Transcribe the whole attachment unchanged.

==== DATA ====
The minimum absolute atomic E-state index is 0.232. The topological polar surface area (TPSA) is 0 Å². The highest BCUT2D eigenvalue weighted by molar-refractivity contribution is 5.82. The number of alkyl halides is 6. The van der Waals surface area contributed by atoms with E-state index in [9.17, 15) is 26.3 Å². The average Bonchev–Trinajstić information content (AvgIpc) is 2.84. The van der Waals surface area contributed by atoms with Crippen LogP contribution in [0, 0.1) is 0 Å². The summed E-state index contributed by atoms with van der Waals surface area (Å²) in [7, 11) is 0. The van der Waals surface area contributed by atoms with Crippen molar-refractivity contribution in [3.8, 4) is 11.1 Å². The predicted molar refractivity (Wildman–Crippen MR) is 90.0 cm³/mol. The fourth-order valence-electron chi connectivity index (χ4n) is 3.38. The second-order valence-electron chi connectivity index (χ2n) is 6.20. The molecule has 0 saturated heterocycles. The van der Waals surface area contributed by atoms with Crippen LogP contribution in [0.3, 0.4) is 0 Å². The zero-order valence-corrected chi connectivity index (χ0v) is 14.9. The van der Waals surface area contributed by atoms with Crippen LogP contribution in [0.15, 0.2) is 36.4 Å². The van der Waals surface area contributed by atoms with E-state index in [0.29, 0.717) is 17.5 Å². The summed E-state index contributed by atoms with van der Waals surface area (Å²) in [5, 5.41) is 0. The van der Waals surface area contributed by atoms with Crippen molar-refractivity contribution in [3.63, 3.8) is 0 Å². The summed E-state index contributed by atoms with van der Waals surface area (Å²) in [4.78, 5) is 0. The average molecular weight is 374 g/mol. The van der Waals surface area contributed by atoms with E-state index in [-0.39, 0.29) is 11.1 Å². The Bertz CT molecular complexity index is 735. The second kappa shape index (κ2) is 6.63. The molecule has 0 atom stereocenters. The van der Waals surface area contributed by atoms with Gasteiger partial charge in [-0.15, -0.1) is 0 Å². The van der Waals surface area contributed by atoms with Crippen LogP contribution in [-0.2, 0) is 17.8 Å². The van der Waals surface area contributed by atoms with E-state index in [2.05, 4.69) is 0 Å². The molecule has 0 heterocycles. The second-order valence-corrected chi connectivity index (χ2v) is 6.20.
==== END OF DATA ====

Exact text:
The minimum absolute atomic E-state index is 0.232. The topological polar surface area (TPSA) is 0 Å². The highest BCUT2D eigenvalue weighted by molar-refractivity contribution is 5.82. The number of alkyl halides is 6. The van der Waals surface area contributed by atoms with E-state index in [9.17, 15) is 26.3 Å². The average Bonchev–Trinajstić information content (AvgIpc) is 2.84. The van der Waals surface area contributed by atoms with Crippen LogP contribution in [0, 0.1) is 0 Å². The summed E-state index contributed by atoms with van der Waals surface area (Å²) in [7, 11) is 0. The van der Waals surface area contributed by atoms with Crippen molar-refractivity contribution in [3.8, 4) is 11.1 Å². The predicted molar refractivity (Wildman–Crippen MR) is 90.0 cm³/mol. The fourth-order valence-electron chi connectivity index (χ4n) is 3.38. The second-order valence-electron chi connectivity index (χ2n) is 6.20. The molecule has 0 saturated heterocycles. The van der Waals surface area contributed by atoms with Crippen LogP contribution in [0.3, 0.4) is 0 Å². The zero-order valence-corrected chi connectivity index (χ0v) is 14.9. The van der Waals surface area contributed by atoms with Crippen LogP contribution in [0.15, 0.2) is 36.4 Å². The van der Waals surface area contributed by atoms with E-state index in [0.29, 0.717) is 17.5 Å². The summed E-state index contributed by atoms with van der Waals surface area (Å²) in [5, 5.41) is 0. The van der Waals surface area contributed by atoms with Crippen molar-refractivity contribution in [3.63, 3.8) is 0 Å². The summed E-state index contributed by atoms with van der Waals surface area (Å²) in [4.78, 5) is 0. The average molecular weight is 374 g/mol. The van der Waals surface area contributed by atoms with E-state index in [-0.39, 0.29) is 11.1 Å². The Bertz CT molecular complexity index is 735. The second kappa shape index (κ2) is 6.63. The molecule has 0 atom stereocenters. The van der Waals surface area contributed by atoms with Gasteiger partial charge in [-0.15, -0.1) is 0 Å². The van der Waals surface area contributed by atoms with Crippen LogP contribution in [-0.2, 0) is 17.8 Å². The van der Waals surface area contributed by atoms with E-state index in [2.05, 4.69) is 0 Å². The molecule has 0 heterocycles. The second-order valence-corrected chi connectivity index (χ2v) is 6.20.